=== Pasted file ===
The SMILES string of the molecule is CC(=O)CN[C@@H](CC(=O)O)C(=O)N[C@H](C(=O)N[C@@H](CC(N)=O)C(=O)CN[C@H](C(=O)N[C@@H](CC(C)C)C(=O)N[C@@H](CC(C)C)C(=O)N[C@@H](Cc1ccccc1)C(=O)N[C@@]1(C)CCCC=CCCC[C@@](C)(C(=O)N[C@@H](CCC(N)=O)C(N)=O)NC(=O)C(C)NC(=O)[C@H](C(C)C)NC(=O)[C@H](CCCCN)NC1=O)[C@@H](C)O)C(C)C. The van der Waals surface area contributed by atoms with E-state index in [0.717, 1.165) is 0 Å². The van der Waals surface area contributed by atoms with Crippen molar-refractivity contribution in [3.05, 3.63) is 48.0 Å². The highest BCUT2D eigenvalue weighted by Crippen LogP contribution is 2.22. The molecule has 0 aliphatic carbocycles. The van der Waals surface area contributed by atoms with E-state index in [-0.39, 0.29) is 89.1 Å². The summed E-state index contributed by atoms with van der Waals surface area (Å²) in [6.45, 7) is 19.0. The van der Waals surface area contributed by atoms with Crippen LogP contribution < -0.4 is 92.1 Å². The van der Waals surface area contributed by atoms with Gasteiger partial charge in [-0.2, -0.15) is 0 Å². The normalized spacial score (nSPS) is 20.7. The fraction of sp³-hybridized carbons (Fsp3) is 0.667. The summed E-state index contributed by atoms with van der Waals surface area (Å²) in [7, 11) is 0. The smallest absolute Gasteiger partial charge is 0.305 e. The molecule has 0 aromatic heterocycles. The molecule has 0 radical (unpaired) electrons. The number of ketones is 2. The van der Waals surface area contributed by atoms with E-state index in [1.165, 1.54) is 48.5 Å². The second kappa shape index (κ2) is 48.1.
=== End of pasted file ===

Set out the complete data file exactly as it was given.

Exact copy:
The SMILES string of the molecule is CC(=O)CN[C@@H](CC(=O)O)C(=O)N[C@H](C(=O)N[C@@H](CC(N)=O)C(=O)CN[C@H](C(=O)N[C@@H](CC(C)C)C(=O)N[C@@H](CC(C)C)C(=O)N[C@@H](Cc1ccccc1)C(=O)N[C@@]1(C)CCCC=CCCC[C@@](C)(C(=O)N[C@@H](CCC(N)=O)C(N)=O)NC(=O)C(C)NC(=O)[C@H](C(C)C)NC(=O)[C@H](CCCCN)NC1=O)[C@@H](C)O)C(C)C. The van der Waals surface area contributed by atoms with E-state index in [0.717, 1.165) is 0 Å². The van der Waals surface area contributed by atoms with Crippen molar-refractivity contribution in [3.05, 3.63) is 48.0 Å². The highest BCUT2D eigenvalue weighted by Crippen LogP contribution is 2.22. The molecule has 0 aliphatic carbocycles. The van der Waals surface area contributed by atoms with E-state index in [-0.39, 0.29) is 89.1 Å². The summed E-state index contributed by atoms with van der Waals surface area (Å²) in [6.45, 7) is 19.0. The van der Waals surface area contributed by atoms with Crippen LogP contribution < -0.4 is 92.1 Å². The van der Waals surface area contributed by atoms with Gasteiger partial charge in [-0.2, -0.15) is 0 Å². The normalized spacial score (nSPS) is 20.7. The fraction of sp³-hybridized carbons (Fsp3) is 0.667. The summed E-state index contributed by atoms with van der Waals surface area (Å²) in [7, 11) is 0. The smallest absolute Gasteiger partial charge is 0.305 e. The molecule has 0 aromatic heterocycles. The molecule has 0 radical (unpaired) electrons. The number of ketones is 2. The van der Waals surface area contributed by atoms with E-state index in [1.165, 1.54) is 48.5 Å². The second kappa shape index (κ2) is 48.1.